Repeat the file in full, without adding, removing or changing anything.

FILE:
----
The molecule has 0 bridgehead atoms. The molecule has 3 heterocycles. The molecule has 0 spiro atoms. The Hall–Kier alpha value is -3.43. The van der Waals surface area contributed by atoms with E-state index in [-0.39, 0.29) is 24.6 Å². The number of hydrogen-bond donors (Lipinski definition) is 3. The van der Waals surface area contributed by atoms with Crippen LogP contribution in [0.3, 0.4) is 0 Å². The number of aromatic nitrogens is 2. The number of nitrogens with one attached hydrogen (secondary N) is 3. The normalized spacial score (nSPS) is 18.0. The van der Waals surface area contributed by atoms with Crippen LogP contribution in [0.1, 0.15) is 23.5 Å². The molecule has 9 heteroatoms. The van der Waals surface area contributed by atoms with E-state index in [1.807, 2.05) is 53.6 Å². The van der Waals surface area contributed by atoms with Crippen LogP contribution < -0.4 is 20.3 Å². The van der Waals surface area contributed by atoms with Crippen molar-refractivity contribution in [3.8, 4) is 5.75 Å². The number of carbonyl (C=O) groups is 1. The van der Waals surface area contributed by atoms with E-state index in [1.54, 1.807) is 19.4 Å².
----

The molecule has 0 bridgehead atoms. The molecule has 3 heterocycles. The molecule has 0 spiro atoms. The Hall–Kier alpha value is -3.43. The van der Waals surface area contributed by atoms with E-state index in [-0.39, 0.29) is 24.6 Å². The number of hydrogen-bond donors (Lipinski definition) is 3. The van der Waals surface area contributed by atoms with Crippen LogP contribution in [0.3, 0.4) is 0 Å². The number of aromatic nitrogens is 2. The number of nitrogens with one attached hydrogen (secondary N) is 3. The normalized spacial score (nSPS) is 18.0. The van der Waals surface area contributed by atoms with Crippen LogP contribution in [0.1, 0.15) is 23.5 Å². The molecule has 9 heteroatoms. The van der Waals surface area contributed by atoms with E-state index in [1.807, 2.05) is 53.6 Å². The van der Waals surface area contributed by atoms with Crippen LogP contribution < -0.4 is 20.3 Å². The van der Waals surface area contributed by atoms with Crippen molar-refractivity contribution in [3.8, 4) is 5.75 Å². The number of carbonyl (C=O) groups is 1. The van der Waals surface area contributed by atoms with E-state index in [1.54, 1.807) is 19.4 Å².